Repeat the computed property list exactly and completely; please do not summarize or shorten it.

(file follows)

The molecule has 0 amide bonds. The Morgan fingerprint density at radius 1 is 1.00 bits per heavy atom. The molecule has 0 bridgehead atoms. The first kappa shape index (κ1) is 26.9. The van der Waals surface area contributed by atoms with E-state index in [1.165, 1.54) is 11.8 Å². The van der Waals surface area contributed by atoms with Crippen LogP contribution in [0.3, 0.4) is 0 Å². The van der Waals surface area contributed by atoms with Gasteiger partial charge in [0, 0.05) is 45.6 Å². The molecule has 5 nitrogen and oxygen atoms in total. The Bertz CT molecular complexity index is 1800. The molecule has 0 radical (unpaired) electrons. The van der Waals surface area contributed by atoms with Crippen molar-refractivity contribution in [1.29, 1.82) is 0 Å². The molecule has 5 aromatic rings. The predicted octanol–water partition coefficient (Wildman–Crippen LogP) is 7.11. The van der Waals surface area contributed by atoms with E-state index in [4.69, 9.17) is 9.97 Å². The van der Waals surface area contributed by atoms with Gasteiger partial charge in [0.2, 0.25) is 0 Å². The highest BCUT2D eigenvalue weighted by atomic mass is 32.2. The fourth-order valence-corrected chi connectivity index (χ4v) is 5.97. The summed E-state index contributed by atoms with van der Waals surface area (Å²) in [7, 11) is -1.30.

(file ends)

The molecule has 0 amide bonds. The Morgan fingerprint density at radius 1 is 1.00 bits per heavy atom. The molecule has 0 bridgehead atoms. The first kappa shape index (κ1) is 26.9. The van der Waals surface area contributed by atoms with E-state index in [1.165, 1.54) is 11.8 Å². The van der Waals surface area contributed by atoms with Crippen LogP contribution in [0.3, 0.4) is 0 Å². The van der Waals surface area contributed by atoms with Gasteiger partial charge in [0, 0.05) is 45.6 Å². The molecule has 5 nitrogen and oxygen atoms in total. The Bertz CT molecular complexity index is 1800. The molecule has 0 radical (unpaired) electrons. The van der Waals surface area contributed by atoms with Crippen molar-refractivity contribution in [1.29, 1.82) is 0 Å². The molecule has 5 aromatic rings. The predicted octanol–water partition coefficient (Wildman–Crippen LogP) is 7.11. The van der Waals surface area contributed by atoms with E-state index in [4.69, 9.17) is 9.97 Å². The van der Waals surface area contributed by atoms with Gasteiger partial charge in [0.2, 0.25) is 0 Å². The highest BCUT2D eigenvalue weighted by atomic mass is 32.2. The fourth-order valence-corrected chi connectivity index (χ4v) is 5.97. The summed E-state index contributed by atoms with van der Waals surface area (Å²) in [7, 11) is -1.30.